The last mini review post went over well, so I decided to start making this an occasional thing! This week’s mini review round-up includes one horror novel, 2 graphic novels, and a manga classic retelling!
Some the reviews below are the shortened version of my review, but the “goodreads” link buttons will take you to the full review. Enjoy!
AUTHOR: Stephen King
RELEASED: September 1986; Scribner
AGE RANGE: Adult
It was the children who saw – and felt – what made Derry so horribly different. In the storm drains, in the sewers, It lurked, taking on the shape of every nightmare, each person’s deepest dread. Sometimes It reached up, seizing, tearing, killing…
While I was reading It, it was hard to determine my thoughts on the book objectively because I was too focused on the negative feelings I was taking on from the content. After giving myself a chance to move past those issues, I realized something:
This book has no place in being half the length that it is.
In the 400-ish pages I read, 150+ of them felt superfluous and could have been cut. I think it’s no coincidence that almost everyone I’ve spoken to who has read It, regardless of what their feelings on it were, felt that it was about twice as long as it should’ve been.
There’s so much extraneous stuff that it felt like I was barely getting started by the time I put It down. The story simply isn’t entertaining enough to be worth nearly 1,200 pages, and at risk of being stoned to death for heresy, the recent film adaptation of “chapter 1” was excellent, and I’m really looking forward to “chapter 2” next year.
TITLE: Paper Girls, Vol. 1
AUTHOR: Brian K. Vaughan
RELEASED: April 5th, 2016; Image Comics
AGE RANGE: Adult
In the early hours after Halloween of 1988, four 12-year-old newspaper delivery girls uncover the most important story of all time. Suburban drama and otherworldly mysteries collide in this smash-hit series about nostalgia, first jobs, and the last days of childhood.
Eh. After calling it quits on the Saga series (because I realized, several volumes deep, that I simply did not care about it), I thought I’d give a different series from Vaughan a try, because my friends all seem to love his stories so much that I kept feeling like I was missing out on something. After reading this, I’m convinced that his work just isn’t for me. The artwork is super fun and lively, but this volume didn’t catch me at all. I might give the second volume a try, but it’s feeling unlikely right now.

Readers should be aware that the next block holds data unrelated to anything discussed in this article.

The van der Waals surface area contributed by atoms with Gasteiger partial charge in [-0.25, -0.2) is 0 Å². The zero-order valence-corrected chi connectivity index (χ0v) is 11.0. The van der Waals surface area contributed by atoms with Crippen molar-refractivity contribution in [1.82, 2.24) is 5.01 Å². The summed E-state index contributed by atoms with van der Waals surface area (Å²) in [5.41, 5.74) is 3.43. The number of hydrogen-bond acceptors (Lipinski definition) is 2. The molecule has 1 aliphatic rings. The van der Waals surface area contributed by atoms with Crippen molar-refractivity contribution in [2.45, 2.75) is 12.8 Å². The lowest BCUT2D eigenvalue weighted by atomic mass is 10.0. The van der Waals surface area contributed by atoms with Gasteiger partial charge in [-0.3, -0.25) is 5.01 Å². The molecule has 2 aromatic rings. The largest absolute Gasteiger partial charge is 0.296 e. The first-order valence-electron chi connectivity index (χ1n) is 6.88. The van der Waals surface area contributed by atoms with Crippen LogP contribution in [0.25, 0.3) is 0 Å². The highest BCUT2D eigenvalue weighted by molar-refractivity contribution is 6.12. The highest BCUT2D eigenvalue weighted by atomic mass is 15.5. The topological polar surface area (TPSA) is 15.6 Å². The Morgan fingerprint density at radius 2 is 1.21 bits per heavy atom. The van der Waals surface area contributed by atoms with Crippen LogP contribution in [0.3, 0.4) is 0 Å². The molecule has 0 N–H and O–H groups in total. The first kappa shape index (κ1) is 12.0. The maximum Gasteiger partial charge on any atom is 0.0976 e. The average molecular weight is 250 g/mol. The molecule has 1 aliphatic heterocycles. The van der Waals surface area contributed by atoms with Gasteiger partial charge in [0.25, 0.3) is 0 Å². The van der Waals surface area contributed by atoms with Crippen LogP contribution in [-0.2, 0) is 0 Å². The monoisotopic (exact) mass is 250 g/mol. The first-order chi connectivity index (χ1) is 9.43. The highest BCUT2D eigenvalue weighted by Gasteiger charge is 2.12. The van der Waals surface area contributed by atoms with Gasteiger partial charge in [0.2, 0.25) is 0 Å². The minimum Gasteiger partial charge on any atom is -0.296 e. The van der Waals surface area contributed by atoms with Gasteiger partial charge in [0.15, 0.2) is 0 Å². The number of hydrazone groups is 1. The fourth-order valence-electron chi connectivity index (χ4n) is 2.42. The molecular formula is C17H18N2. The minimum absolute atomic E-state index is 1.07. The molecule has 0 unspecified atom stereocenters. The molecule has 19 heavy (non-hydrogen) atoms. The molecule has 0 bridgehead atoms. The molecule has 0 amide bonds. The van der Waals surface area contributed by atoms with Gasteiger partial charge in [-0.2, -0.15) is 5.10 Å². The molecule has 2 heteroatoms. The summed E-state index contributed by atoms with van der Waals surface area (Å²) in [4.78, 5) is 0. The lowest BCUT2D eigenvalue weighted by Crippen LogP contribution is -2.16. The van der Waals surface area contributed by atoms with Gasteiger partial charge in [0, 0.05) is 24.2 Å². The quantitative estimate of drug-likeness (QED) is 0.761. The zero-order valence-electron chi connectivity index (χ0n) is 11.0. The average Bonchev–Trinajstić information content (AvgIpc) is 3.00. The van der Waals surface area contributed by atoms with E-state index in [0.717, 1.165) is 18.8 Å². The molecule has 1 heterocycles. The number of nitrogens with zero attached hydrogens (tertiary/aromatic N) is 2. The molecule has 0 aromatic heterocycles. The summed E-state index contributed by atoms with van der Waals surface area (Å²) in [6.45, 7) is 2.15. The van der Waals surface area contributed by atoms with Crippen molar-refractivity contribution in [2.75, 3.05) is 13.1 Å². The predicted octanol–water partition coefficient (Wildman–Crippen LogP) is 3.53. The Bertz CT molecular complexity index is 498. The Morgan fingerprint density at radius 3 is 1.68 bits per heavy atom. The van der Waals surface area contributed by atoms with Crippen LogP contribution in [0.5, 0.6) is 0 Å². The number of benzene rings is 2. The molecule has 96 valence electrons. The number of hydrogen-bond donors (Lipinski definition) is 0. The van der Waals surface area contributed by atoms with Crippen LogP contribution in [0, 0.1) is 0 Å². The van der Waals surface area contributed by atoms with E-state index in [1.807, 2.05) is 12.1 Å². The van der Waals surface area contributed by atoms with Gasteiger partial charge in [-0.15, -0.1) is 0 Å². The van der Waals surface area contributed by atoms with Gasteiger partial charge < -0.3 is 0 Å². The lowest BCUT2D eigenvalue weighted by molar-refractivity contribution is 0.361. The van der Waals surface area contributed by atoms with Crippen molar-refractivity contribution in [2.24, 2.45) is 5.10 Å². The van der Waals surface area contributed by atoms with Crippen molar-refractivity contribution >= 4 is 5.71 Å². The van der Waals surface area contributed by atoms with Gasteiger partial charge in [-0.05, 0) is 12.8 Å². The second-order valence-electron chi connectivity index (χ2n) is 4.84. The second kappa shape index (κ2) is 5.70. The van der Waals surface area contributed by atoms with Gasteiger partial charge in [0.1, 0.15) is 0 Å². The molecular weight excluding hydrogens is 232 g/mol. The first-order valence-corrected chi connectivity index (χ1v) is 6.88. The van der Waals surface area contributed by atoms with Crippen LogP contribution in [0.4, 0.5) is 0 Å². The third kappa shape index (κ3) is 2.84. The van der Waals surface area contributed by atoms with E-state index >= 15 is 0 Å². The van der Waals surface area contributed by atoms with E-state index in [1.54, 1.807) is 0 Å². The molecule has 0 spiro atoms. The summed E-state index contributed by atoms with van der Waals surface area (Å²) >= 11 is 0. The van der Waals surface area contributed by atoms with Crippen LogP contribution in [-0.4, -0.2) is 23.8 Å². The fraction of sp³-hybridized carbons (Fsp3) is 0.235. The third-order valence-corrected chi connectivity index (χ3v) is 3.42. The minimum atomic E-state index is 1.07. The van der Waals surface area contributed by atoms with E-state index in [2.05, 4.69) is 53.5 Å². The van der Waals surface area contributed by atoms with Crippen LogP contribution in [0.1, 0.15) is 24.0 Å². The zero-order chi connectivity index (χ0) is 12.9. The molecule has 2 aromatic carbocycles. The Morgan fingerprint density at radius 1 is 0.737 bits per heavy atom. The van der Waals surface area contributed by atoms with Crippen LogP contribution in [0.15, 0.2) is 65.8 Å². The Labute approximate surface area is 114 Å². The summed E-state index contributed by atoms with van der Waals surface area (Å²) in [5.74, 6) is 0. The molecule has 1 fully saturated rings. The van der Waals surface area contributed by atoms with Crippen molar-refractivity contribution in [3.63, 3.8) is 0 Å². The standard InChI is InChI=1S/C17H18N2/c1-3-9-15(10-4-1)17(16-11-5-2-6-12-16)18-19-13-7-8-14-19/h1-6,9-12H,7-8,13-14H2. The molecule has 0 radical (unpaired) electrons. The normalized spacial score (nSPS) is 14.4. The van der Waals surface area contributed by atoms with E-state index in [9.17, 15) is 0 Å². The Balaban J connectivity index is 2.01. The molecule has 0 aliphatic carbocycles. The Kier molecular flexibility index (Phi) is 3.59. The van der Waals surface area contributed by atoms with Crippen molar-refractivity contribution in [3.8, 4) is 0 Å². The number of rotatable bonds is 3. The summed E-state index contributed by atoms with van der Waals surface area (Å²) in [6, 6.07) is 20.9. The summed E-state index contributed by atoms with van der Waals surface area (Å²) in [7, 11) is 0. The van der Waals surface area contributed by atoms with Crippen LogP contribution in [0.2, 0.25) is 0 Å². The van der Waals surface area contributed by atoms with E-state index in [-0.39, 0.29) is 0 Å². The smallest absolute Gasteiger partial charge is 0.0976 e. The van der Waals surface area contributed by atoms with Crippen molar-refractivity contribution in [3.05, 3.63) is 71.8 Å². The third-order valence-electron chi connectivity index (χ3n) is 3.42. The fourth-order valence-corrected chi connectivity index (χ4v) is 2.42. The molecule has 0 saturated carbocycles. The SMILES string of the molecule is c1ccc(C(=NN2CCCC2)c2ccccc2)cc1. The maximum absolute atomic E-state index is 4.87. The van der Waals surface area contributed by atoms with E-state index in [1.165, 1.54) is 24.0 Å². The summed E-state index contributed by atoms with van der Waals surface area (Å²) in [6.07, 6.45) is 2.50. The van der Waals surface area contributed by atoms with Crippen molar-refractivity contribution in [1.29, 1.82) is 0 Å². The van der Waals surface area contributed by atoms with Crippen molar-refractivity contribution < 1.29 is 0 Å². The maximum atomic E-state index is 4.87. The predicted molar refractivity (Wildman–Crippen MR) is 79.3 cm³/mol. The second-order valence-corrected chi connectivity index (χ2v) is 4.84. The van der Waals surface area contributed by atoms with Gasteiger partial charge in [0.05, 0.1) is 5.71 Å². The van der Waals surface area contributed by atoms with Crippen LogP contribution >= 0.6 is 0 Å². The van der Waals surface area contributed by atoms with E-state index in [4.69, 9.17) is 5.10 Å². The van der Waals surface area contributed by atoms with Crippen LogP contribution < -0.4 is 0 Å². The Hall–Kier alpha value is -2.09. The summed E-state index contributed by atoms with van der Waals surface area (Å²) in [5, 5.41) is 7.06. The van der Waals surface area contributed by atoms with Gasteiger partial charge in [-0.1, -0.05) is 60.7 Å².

Content warnings for severe homophobia and homophobic slurs (why is almost nobody talking about this…?)
TITLE: Book Love
AUTHOR: Debbie Tung
RELEASES: January 1st, 2019; Andrews McMeel Publishing
AGE RANGE: Adult/Everyone
Bookworms rejoice! These charming comics capture exactly what it feels like to be head-over-heels for hardcovers.
Debbie Tung has done it again, with another adorable collection of comics about life as an introverted bookworm. The biggest reason I recommend this collection is not only because the art is cute and simply sweet and the stories themselves are fun, but because I think so many book lovers will be able to relate to it!
Thank you so much to Andrews McMeel Publishing for providing me with this ARC in exchange for an honest review!
TITLE: Manga Classics: Jane Eyre
AUTHOR: Stacy King
RELEASED: July 12th, 2016; Udon Entertainment
AGE RANGE: Adult
As an orphaned child, Jane Eyre is first cruelly abused by her aunt, then cast out and sent to a charity school. Though she meets with further abuse, she receives an education, and eventually takes a job as a governess at the estate of Edward Rochester. Jane and Rochester begin to bond, but his dark moods trouble her. When Jane uncovers the terrible secret Rochester has been hiding, she flees and finds temporary refuge at the home of St. John Rivers.
Having never read Jane Eyre before, I thought a Manga Classics edition would be a great introduction to the story, and I was not disappointed! The artwork is so lovely (I was especially fond of the chibi styles in certain silly or sweet moments), and the layout and pacing was very easy to follow.
As for the story itself, I actually knew surprisingly little about it, but I was surprised by how hard it was to like Mr. Rochester! He is truly awful through most of the story and I didn’t care much for him until the very end (perhaps that’s the point, though). There were also much heavier religious overtones than I’m accustomed to in my usual reading, but it’s to be expected from classics. Between these two things, the story wasn’t a perfect read for me, but I still enjoyed it a great deal and am so happy that I chose the Manga Classics rendition for my first introduction.
Thank you so much to Udon Entertainment for providing me with this ARC in exchange for an honest review!